A Mexican reads a newspaper with headlines about on the eventual triumph of Donald Trump on November 9, 2016 in Mexico City. / AFP / PEDRO PARDO (Photo credit should read PEDRO PARDO/AFP/Getty Images)
View of Guatemalan newspapers informing about the victory of US presidential candidate Donald Trump in their front pages, in Guatemala City on November 9, 2016. / AFP / JOHAN ORDONEZ (Photo credit should read JOHAN ORDONEZ/AFP/Getty Images)
Colombian newspapers report the victory of US presidential candidate Donald Trump on their front pages, in Medellin, Colombia, on November 9, 2016 / AFP / STR / RAUL ARBOLEDA (Photo credit should read RAUL ARBOLEDA/AFP/Getty Images)
An 'I Voted' sticker adorns a newspaper at an election watch party organized by the American Chamber of Commerce in Hong Kong, China, on Wednesday, Nov. 9, 2016. Republican Donald Trump was projected to win North Carolina and Florida, an unexpectedly strong showing in results Tuesday night that potentially throws the balance in the presidential race to Michigan and Wisconsin, key parts of Hillary Clinton's Midwestern electoral firewall. Photographer: Anthony Kwan/Bloomberg via Getty Images
TOKYO, JAPAN - NOVEMBER 09: A man distributes an extra edition of a newspaper featuring a front page report on the U.S. Presidential Election and Republican President-elect Donald Trump on November 9, 2016 in Tokyo, Japan. Donald Trump defeated Democratic presidential nominee Hillary Clinton to become the 45th president of the United States. (Photo by Yuya Shino/Getty Images)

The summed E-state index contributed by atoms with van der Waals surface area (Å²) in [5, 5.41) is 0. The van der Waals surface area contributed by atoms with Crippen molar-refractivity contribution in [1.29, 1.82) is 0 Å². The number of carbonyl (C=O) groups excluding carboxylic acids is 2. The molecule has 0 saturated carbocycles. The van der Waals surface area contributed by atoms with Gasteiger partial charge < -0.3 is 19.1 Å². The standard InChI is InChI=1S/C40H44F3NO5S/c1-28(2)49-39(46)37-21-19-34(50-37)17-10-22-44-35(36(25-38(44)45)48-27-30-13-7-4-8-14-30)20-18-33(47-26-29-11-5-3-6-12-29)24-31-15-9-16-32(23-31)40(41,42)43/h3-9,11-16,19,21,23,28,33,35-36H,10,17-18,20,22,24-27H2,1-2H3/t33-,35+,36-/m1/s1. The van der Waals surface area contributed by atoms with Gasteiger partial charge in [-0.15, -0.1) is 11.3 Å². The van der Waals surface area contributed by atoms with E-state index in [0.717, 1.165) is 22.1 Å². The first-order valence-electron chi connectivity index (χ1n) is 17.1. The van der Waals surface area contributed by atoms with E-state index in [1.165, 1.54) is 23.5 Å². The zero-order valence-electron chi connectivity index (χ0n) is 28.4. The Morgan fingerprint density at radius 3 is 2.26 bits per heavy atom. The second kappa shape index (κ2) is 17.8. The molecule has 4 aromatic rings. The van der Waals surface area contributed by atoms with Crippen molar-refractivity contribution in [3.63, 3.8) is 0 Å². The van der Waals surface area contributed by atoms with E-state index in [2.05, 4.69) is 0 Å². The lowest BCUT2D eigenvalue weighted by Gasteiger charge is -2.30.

Chilean newspapers report the victory of US presidential candidate Donald Trump on their front pages, in Santiago, on November 9, 2016 / AFP / MARTiN BERNETTi (Photo credit should read MARTIN BERNETTI/AFP/Getty Images)
An Iraqi man holds an edition of Iraqi daily newspaper Azzaman displaying pictures of US presidential candidates Donald Trump and Hillary Clinton in Baghdad on November 9, 2016. Billionaire populist Donald Trump, tapping into an electorate fed up with Washington insiders, was on the verge of a shock victory over Hillary Clinton in a historic US presidential election that sent world markets into meltdown. / AFP / SABAH ARAR (Photo credit should read SABAH ARAR/AFP/Getty Images)
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At first, Facebook founder Mark Zuckerberg dismissed accusations that phony news stories on the social network influenced the outcome the election. But the company later announced plans to cut off websites that produce fake stories from its advertising network in order to prevent them from making a profit.

The president earlier this month said fake news created "dust cloud of nonsense."

Earlier this month a BuzzFeed study showed that several fake news stories on Facebook significantly outperformed stories from legitimate news sources in the days leading up to the election.

Obama suggested one solution could be to create new business models that appeal to a wider audience and creates an inclusive dialogue about issues, rather than pursuing bombastic headlines.

"It's making people exaggerate or say what's most controversial or peddling in the most vicious of insults or lies, because that attracts eyeballs," Obama said.